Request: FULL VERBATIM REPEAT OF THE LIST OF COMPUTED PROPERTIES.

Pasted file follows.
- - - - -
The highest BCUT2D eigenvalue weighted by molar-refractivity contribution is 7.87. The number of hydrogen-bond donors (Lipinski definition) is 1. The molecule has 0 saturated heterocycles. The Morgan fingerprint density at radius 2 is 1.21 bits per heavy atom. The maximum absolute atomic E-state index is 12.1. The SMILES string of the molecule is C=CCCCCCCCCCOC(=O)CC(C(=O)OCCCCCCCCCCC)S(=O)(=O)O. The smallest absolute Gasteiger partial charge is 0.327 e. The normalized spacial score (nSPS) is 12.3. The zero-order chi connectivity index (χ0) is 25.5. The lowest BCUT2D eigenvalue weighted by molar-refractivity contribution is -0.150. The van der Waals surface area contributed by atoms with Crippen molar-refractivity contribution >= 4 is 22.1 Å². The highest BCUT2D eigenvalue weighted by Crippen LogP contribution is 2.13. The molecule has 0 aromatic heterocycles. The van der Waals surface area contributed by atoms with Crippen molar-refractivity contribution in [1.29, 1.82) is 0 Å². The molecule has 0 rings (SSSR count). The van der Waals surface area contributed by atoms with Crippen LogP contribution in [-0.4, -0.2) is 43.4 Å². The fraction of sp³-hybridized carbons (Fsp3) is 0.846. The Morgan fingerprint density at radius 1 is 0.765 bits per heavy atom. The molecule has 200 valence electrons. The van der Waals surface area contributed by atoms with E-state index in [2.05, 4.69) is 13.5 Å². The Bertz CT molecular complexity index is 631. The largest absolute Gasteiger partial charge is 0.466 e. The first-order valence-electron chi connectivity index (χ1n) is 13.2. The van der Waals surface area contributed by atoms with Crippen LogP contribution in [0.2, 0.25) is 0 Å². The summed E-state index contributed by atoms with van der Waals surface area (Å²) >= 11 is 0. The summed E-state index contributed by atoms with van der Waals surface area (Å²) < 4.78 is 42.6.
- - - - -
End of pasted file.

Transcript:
The highest BCUT2D eigenvalue weighted by molar-refractivity contribution is 7.87. The number of hydrogen-bond donors (Lipinski definition) is 1. The molecule has 0 saturated heterocycles. The Morgan fingerprint density at radius 2 is 1.21 bits per heavy atom. The maximum absolute atomic E-state index is 12.1. The SMILES string of the molecule is C=CCCCCCCCCCOC(=O)CC(C(=O)OCCCCCCCCCCC)S(=O)(=O)O. The smallest absolute Gasteiger partial charge is 0.327 e. The normalized spacial score (nSPS) is 12.3. The zero-order chi connectivity index (χ0) is 25.5. The lowest BCUT2D eigenvalue weighted by molar-refractivity contribution is -0.150. The van der Waals surface area contributed by atoms with Crippen molar-refractivity contribution >= 4 is 22.1 Å². The highest BCUT2D eigenvalue weighted by Crippen LogP contribution is 2.13. The molecule has 0 aromatic heterocycles. The van der Waals surface area contributed by atoms with Crippen molar-refractivity contribution in [1.29, 1.82) is 0 Å². The molecule has 0 rings (SSSR count). The van der Waals surface area contributed by atoms with Crippen LogP contribution in [-0.4, -0.2) is 43.4 Å². The fraction of sp³-hybridized carbons (Fsp3) is 0.846. The Morgan fingerprint density at radius 1 is 0.765 bits per heavy atom. The molecule has 200 valence electrons. The van der Waals surface area contributed by atoms with E-state index in [2.05, 4.69) is 13.5 Å². The Bertz CT molecular complexity index is 631. The largest absolute Gasteiger partial charge is 0.466 e. The first-order valence-electron chi connectivity index (χ1n) is 13.2. The van der Waals surface area contributed by atoms with Crippen LogP contribution in [0.2, 0.25) is 0 Å². The summed E-state index contributed by atoms with van der Waals surface area (Å²) >= 11 is 0. The summed E-state index contributed by atoms with van der Waals surface area (Å²) < 4.78 is 42.6.